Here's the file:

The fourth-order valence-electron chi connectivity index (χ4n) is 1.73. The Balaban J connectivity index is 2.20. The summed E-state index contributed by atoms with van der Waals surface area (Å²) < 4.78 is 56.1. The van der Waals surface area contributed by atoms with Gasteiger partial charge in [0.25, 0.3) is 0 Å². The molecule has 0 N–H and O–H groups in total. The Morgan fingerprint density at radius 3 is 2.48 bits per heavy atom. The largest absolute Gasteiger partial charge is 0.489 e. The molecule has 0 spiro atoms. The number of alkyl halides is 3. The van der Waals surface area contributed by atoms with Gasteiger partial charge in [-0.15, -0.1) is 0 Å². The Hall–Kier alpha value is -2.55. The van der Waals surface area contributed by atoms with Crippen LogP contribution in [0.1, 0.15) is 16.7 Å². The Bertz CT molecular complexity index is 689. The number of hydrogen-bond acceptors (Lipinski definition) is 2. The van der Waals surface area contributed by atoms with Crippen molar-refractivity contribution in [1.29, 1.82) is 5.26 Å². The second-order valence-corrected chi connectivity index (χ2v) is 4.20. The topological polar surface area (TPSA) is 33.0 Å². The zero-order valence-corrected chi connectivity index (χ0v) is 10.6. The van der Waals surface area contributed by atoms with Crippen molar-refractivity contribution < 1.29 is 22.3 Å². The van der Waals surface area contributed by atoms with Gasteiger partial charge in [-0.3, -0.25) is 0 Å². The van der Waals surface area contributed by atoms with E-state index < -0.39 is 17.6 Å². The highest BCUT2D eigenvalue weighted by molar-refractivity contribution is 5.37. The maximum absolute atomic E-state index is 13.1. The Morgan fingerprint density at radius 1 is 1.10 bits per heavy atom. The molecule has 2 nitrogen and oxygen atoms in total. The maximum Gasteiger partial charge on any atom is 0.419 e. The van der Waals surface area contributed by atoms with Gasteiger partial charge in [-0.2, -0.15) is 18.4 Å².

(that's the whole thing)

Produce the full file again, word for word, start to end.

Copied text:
The fourth-order valence-electron chi connectivity index (χ4n) is 1.73. The Balaban J connectivity index is 2.20. The summed E-state index contributed by atoms with van der Waals surface area (Å²) < 4.78 is 56.1. The van der Waals surface area contributed by atoms with Gasteiger partial charge in [0.25, 0.3) is 0 Å². The molecule has 0 N–H and O–H groups in total. The Morgan fingerprint density at radius 3 is 2.48 bits per heavy atom. The largest absolute Gasteiger partial charge is 0.489 e. The molecule has 0 spiro atoms. The number of alkyl halides is 3. The van der Waals surface area contributed by atoms with Gasteiger partial charge in [-0.15, -0.1) is 0 Å². The Hall–Kier alpha value is -2.55. The van der Waals surface area contributed by atoms with Crippen LogP contribution in [0.1, 0.15) is 16.7 Å². The Bertz CT molecular complexity index is 689. The number of hydrogen-bond acceptors (Lipinski definition) is 2. The van der Waals surface area contributed by atoms with Crippen molar-refractivity contribution in [1.29, 1.82) is 5.26 Å². The second-order valence-corrected chi connectivity index (χ2v) is 4.20. The topological polar surface area (TPSA) is 33.0 Å². The zero-order valence-corrected chi connectivity index (χ0v) is 10.6. The van der Waals surface area contributed by atoms with Crippen molar-refractivity contribution < 1.29 is 22.3 Å². The van der Waals surface area contributed by atoms with Gasteiger partial charge in [-0.3, -0.25) is 0 Å². The van der Waals surface area contributed by atoms with E-state index < -0.39 is 17.6 Å². The highest BCUT2D eigenvalue weighted by molar-refractivity contribution is 5.37. The maximum absolute atomic E-state index is 13.1. The Morgan fingerprint density at radius 1 is 1.10 bits per heavy atom. The molecule has 2 nitrogen and oxygen atoms in total. The maximum Gasteiger partial charge on any atom is 0.419 e. The van der Waals surface area contributed by atoms with Gasteiger partial charge in [-0.2, -0.15) is 18.4 Å².